Phillip Inman reports that MPs have “won” access to TTIP documents, but can only view and not record them (MPs to see TTIP papers under strict rules, 19 February). What can the justification for this secrecy be when at the same time the government (and the EU) insist that TTIP is a good deal for all of us? Usually, when an individual or organisation has something that will benefit you, they are eager to tell you about it. With the honourable exception of Caroline Lucas, and I would hope some others, it seems incredible that our MPs either are, or are pretending to be, insouciant to the irony that they are being grudgingly granted limited access only to the details of a treaty that will demote the interests of democratically elected governments below those of multinational corporations.
Because Dave, it’s still being negotiated. Contract negotiations are not held in public. It’s the final agreement that is then presented for approval or rejection.
I can understand why Unite is concentrating on the NHS, which it hopes will be exempt from TTIP, but the implications go far wider (Report, 22 February). Few commentators seem aware of the negative effect of TTIP on our ability to tackle climate change. Suppose in 10 to 15 years that several fracking firms were operating in the UK and the government decided the continued extraction of shale gas or shale oil were incompatible with our climate change commitments. Under TTIP, those companies could sue the British government and the result would either be massive compensation or the repeal of the UK’s Climate Change Act. The decision will not be taken by politicians, but by unaccountable lawyers meeting in secret and applying the terms of the trade deal.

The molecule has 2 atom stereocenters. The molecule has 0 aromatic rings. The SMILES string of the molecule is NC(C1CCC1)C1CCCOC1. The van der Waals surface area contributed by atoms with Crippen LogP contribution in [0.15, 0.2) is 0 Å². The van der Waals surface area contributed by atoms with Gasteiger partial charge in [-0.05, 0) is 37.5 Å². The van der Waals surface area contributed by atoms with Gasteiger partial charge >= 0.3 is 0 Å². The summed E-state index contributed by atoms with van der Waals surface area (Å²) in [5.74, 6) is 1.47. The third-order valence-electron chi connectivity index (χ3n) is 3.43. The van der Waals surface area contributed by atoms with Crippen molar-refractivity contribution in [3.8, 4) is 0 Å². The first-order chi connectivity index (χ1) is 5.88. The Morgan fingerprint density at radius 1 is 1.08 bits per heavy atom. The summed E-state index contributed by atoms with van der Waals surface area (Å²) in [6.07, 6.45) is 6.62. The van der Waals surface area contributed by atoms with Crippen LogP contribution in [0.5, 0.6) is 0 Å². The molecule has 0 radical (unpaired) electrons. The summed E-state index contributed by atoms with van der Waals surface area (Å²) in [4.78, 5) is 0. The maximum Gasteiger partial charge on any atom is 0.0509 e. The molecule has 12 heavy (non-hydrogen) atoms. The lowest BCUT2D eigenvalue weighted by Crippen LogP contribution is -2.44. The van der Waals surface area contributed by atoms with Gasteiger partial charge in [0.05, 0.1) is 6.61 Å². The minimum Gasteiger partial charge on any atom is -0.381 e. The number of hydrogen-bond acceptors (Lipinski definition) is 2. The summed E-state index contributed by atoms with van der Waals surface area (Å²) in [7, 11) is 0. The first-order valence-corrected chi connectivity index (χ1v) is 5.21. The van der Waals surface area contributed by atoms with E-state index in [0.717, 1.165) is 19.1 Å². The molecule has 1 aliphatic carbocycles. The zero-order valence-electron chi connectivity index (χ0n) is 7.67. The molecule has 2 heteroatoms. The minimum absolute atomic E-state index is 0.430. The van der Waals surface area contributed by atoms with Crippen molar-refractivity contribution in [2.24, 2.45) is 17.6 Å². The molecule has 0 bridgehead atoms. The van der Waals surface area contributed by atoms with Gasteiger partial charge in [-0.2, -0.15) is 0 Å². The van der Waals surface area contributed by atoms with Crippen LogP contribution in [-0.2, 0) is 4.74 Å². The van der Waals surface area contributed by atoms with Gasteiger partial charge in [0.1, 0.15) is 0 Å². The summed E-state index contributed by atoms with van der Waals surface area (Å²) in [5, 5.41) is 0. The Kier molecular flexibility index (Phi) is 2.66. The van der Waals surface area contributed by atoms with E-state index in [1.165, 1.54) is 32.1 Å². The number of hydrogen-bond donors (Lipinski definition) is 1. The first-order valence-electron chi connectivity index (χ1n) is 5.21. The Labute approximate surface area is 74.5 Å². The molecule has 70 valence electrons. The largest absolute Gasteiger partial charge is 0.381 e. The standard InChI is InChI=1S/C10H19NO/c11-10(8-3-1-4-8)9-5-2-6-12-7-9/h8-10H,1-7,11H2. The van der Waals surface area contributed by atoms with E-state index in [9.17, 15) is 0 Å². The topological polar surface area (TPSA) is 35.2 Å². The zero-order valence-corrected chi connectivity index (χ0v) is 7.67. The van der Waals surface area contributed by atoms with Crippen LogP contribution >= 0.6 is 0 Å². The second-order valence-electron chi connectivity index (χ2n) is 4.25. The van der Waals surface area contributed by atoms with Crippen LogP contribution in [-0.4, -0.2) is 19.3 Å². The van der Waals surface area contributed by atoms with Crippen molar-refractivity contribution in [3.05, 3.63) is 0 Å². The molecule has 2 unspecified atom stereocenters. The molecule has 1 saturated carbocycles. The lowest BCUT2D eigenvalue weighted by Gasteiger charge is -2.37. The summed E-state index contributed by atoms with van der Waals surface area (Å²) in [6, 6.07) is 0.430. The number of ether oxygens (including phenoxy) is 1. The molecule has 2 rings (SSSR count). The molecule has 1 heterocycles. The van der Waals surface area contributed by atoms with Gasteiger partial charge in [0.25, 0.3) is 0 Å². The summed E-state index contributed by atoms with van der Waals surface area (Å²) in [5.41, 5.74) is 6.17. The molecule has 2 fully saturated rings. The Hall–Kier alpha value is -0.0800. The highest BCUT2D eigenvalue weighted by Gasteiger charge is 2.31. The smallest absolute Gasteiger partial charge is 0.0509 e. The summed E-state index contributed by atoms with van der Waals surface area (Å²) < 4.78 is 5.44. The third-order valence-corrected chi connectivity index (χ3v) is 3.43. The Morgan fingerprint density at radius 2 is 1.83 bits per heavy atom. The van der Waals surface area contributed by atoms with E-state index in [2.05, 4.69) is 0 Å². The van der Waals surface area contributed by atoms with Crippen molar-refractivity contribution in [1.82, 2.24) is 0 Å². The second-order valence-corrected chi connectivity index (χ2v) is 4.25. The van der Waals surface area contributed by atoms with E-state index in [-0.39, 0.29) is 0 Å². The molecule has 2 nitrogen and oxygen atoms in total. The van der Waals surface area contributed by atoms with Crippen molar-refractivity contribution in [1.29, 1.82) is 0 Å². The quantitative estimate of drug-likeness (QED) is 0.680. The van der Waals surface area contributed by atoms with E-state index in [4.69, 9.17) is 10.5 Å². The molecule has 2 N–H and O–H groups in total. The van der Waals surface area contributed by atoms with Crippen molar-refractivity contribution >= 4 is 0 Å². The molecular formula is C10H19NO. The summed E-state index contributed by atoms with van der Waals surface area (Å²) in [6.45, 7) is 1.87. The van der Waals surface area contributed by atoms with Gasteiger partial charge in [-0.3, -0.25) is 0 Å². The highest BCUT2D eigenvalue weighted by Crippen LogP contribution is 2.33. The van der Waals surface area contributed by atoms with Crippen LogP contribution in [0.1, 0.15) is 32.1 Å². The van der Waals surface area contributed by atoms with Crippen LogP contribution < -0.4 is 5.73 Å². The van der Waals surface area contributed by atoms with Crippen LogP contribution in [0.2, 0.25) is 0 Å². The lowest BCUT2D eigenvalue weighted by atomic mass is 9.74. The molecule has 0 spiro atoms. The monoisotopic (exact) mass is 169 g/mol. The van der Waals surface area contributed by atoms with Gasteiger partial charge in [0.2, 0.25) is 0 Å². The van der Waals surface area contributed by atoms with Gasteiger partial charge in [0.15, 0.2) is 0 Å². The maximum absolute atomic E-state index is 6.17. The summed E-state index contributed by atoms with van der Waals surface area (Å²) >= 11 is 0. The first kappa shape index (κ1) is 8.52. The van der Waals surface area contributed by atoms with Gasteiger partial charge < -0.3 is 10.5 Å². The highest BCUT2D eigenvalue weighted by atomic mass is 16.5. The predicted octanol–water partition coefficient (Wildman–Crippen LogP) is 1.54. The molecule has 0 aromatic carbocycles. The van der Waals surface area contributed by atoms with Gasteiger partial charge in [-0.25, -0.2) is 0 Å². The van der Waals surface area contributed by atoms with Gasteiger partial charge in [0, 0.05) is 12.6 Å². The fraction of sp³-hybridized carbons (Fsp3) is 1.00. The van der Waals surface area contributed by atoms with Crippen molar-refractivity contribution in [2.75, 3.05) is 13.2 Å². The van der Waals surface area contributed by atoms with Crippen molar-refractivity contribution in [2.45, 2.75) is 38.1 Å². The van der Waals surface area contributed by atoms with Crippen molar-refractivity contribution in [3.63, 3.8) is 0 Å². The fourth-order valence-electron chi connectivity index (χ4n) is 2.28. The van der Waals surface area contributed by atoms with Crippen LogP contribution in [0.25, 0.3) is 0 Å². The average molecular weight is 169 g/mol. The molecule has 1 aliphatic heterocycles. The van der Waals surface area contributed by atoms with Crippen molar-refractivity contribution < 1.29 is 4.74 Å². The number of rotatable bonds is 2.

Yes, quite, that’s the point of the ISDS provisions. To stop investors being screwed over by politicians changing their minds after they’ve made their investments. Andthey get to do so in courts not run by the governments or politicians doing the screwing over.
That’s the whole fucking point.
It’s absolutely no different at all from compulsory purchase of your house for a railway line. Government can do this, undoubtedly, because the public good of the railway line overcomes your property rights. But they’ve got to pay you full market value, before the railway line plans, when they do so. Government can pass a law stopping fracking any time it likes. It’s just got to compensate those who have spent money developing fracking operations under the previous laws that allowed them to do so.